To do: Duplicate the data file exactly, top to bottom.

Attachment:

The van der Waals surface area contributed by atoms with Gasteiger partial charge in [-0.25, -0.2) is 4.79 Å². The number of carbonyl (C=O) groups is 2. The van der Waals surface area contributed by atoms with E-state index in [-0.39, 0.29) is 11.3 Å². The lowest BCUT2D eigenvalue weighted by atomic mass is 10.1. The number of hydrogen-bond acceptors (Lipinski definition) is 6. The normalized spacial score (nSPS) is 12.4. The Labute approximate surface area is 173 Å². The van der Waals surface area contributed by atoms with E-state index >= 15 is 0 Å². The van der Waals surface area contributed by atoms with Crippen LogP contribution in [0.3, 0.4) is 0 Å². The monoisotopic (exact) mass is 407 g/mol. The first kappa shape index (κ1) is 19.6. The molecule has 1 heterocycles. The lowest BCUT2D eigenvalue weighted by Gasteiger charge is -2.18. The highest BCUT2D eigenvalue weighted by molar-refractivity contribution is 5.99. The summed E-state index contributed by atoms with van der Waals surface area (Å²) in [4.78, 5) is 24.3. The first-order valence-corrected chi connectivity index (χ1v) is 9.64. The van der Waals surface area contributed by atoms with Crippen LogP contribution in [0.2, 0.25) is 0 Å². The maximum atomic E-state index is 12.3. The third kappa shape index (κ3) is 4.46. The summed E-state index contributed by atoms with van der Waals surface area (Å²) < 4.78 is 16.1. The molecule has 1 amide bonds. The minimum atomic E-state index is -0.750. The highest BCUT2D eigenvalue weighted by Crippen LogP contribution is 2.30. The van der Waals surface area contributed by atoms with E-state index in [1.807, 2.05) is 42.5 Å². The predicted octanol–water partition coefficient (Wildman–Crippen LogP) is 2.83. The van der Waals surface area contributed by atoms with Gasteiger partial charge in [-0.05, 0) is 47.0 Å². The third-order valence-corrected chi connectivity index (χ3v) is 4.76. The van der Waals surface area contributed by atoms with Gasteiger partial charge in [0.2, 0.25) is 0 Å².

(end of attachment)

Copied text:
The van der Waals surface area contributed by atoms with Gasteiger partial charge in [-0.25, -0.2) is 4.79 Å². The number of carbonyl (C=O) groups is 2. The van der Waals surface area contributed by atoms with E-state index in [-0.39, 0.29) is 11.3 Å². The lowest BCUT2D eigenvalue weighted by atomic mass is 10.1. The number of hydrogen-bond acceptors (Lipinski definition) is 6. The normalized spacial score (nSPS) is 12.4. The Labute approximate surface area is 173 Å². The van der Waals surface area contributed by atoms with E-state index >= 15 is 0 Å². The van der Waals surface area contributed by atoms with Crippen LogP contribution in [0.3, 0.4) is 0 Å². The monoisotopic (exact) mass is 407 g/mol. The first kappa shape index (κ1) is 19.6. The molecule has 1 heterocycles. The lowest BCUT2D eigenvalue weighted by Gasteiger charge is -2.18. The highest BCUT2D eigenvalue weighted by molar-refractivity contribution is 5.99. The summed E-state index contributed by atoms with van der Waals surface area (Å²) in [4.78, 5) is 24.3. The first-order valence-corrected chi connectivity index (χ1v) is 9.64. The van der Waals surface area contributed by atoms with Crippen LogP contribution in [0.2, 0.25) is 0 Å². The maximum atomic E-state index is 12.3. The third kappa shape index (κ3) is 4.46. The summed E-state index contributed by atoms with van der Waals surface area (Å²) < 4.78 is 16.1. The molecule has 1 amide bonds. The minimum atomic E-state index is -0.750. The highest BCUT2D eigenvalue weighted by Crippen LogP contribution is 2.30. The van der Waals surface area contributed by atoms with E-state index in [1.807, 2.05) is 42.5 Å². The predicted octanol–water partition coefficient (Wildman–Crippen LogP) is 2.83. The van der Waals surface area contributed by atoms with Gasteiger partial charge in [-0.05, 0) is 47.0 Å². The third-order valence-corrected chi connectivity index (χ3v) is 4.76. The van der Waals surface area contributed by atoms with Gasteiger partial charge in [0.2, 0.25) is 0 Å².